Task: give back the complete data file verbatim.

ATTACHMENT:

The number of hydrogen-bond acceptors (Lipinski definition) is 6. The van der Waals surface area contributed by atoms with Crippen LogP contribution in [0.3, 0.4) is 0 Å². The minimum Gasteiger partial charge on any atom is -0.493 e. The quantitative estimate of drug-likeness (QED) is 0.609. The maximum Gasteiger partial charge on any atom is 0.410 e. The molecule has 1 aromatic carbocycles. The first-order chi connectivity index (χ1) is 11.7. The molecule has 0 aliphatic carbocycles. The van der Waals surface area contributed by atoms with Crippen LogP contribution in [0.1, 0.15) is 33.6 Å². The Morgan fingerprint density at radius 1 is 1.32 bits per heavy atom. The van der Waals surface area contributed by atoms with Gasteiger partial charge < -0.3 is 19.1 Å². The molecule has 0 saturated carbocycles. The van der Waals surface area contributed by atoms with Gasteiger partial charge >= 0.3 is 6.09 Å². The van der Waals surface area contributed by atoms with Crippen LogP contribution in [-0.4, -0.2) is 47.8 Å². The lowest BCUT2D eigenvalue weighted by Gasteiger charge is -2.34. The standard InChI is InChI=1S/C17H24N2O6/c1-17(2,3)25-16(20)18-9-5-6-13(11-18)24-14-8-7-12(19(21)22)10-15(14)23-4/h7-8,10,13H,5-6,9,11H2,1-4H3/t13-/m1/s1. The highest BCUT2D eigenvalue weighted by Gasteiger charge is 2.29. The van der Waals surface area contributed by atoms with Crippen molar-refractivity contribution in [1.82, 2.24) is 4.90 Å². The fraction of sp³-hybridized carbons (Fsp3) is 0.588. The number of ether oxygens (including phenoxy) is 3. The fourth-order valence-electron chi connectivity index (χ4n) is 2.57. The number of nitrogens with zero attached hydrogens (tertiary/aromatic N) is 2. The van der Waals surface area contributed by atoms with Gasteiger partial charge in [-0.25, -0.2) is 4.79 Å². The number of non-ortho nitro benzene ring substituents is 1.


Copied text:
The number of hydrogen-bond acceptors (Lipinski definition) is 6. The van der Waals surface area contributed by atoms with Crippen LogP contribution in [0.3, 0.4) is 0 Å². The minimum Gasteiger partial charge on any atom is -0.493 e. The quantitative estimate of drug-likeness (QED) is 0.609. The maximum Gasteiger partial charge on any atom is 0.410 e. The molecule has 1 aromatic carbocycles. The first-order chi connectivity index (χ1) is 11.7. The molecule has 0 aliphatic carbocycles. The van der Waals surface area contributed by atoms with Crippen LogP contribution in [0.1, 0.15) is 33.6 Å². The Morgan fingerprint density at radius 1 is 1.32 bits per heavy atom. The van der Waals surface area contributed by atoms with Gasteiger partial charge < -0.3 is 19.1 Å². The molecule has 0 saturated carbocycles. The van der Waals surface area contributed by atoms with Gasteiger partial charge >= 0.3 is 6.09 Å². The van der Waals surface area contributed by atoms with Crippen LogP contribution in [-0.4, -0.2) is 47.8 Å². The lowest BCUT2D eigenvalue weighted by Gasteiger charge is -2.34. The standard InChI is InChI=1S/C17H24N2O6/c1-17(2,3)25-16(20)18-9-5-6-13(11-18)24-14-8-7-12(19(21)22)10-15(14)23-4/h7-8,10,13H,5-6,9,11H2,1-4H3/t13-/m1/s1. The highest BCUT2D eigenvalue weighted by Gasteiger charge is 2.29. The van der Waals surface area contributed by atoms with Crippen molar-refractivity contribution in [1.82, 2.24) is 4.90 Å². The fraction of sp³-hybridized carbons (Fsp3) is 0.588. The number of ether oxygens (including phenoxy) is 3. The fourth-order valence-electron chi connectivity index (χ4n) is 2.57. The number of nitrogens with zero attached hydrogens (tertiary/aromatic N) is 2. The van der Waals surface area contributed by atoms with Gasteiger partial charge in [-0.25, -0.2) is 4.79 Å². The number of non-ortho nitro benzene ring substituents is 1.